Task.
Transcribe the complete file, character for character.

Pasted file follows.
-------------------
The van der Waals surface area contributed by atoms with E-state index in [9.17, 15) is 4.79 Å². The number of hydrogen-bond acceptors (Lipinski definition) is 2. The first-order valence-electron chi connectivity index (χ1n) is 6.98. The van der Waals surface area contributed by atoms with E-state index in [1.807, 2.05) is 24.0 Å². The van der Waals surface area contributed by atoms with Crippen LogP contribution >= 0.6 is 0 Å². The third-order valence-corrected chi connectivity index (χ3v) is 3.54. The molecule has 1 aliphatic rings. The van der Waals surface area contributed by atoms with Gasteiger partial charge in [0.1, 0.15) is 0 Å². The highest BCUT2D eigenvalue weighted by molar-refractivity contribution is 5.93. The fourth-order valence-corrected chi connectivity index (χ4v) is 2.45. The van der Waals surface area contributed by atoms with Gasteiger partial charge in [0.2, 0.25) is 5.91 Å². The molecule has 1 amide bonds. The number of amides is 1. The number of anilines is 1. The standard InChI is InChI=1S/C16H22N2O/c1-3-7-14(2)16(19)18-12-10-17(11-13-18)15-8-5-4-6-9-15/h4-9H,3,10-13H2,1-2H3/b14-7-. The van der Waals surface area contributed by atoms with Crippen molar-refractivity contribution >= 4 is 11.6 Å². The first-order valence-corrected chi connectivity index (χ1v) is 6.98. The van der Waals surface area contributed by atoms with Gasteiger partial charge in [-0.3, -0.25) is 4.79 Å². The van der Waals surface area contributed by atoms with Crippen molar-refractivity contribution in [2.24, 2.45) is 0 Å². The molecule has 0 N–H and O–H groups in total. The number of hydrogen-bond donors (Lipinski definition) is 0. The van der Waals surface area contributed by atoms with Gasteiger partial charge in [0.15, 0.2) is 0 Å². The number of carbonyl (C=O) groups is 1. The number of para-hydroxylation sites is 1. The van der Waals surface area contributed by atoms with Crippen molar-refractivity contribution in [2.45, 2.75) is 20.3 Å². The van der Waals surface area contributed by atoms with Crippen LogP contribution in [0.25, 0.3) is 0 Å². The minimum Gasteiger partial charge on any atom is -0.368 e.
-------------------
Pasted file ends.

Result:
The van der Waals surface area contributed by atoms with E-state index in [9.17, 15) is 4.79 Å². The number of hydrogen-bond acceptors (Lipinski definition) is 2. The first-order valence-electron chi connectivity index (χ1n) is 6.98. The van der Waals surface area contributed by atoms with E-state index in [1.807, 2.05) is 24.0 Å². The van der Waals surface area contributed by atoms with Crippen LogP contribution >= 0.6 is 0 Å². The third-order valence-corrected chi connectivity index (χ3v) is 3.54. The molecule has 1 aliphatic rings. The van der Waals surface area contributed by atoms with Gasteiger partial charge in [0.1, 0.15) is 0 Å². The highest BCUT2D eigenvalue weighted by molar-refractivity contribution is 5.93. The fourth-order valence-corrected chi connectivity index (χ4v) is 2.45. The van der Waals surface area contributed by atoms with Gasteiger partial charge in [0.2, 0.25) is 5.91 Å². The molecule has 1 amide bonds. The number of amides is 1. The number of anilines is 1. The standard InChI is InChI=1S/C16H22N2O/c1-3-7-14(2)16(19)18-12-10-17(11-13-18)15-8-5-4-6-9-15/h4-9H,3,10-13H2,1-2H3/b14-7-. The van der Waals surface area contributed by atoms with Crippen molar-refractivity contribution >= 4 is 11.6 Å². The first-order valence-corrected chi connectivity index (χ1v) is 6.98. The van der Waals surface area contributed by atoms with Gasteiger partial charge in [-0.3, -0.25) is 4.79 Å². The van der Waals surface area contributed by atoms with Crippen molar-refractivity contribution in [2.24, 2.45) is 0 Å². The molecule has 0 N–H and O–H groups in total. The number of hydrogen-bond donors (Lipinski definition) is 0. The van der Waals surface area contributed by atoms with Gasteiger partial charge in [0.15, 0.2) is 0 Å². The number of carbonyl (C=O) groups is 1. The number of para-hydroxylation sites is 1. The van der Waals surface area contributed by atoms with Crippen molar-refractivity contribution in [2.45, 2.75) is 20.3 Å². The van der Waals surface area contributed by atoms with Crippen LogP contribution in [0.25, 0.3) is 0 Å². The minimum Gasteiger partial charge on any atom is -0.368 e.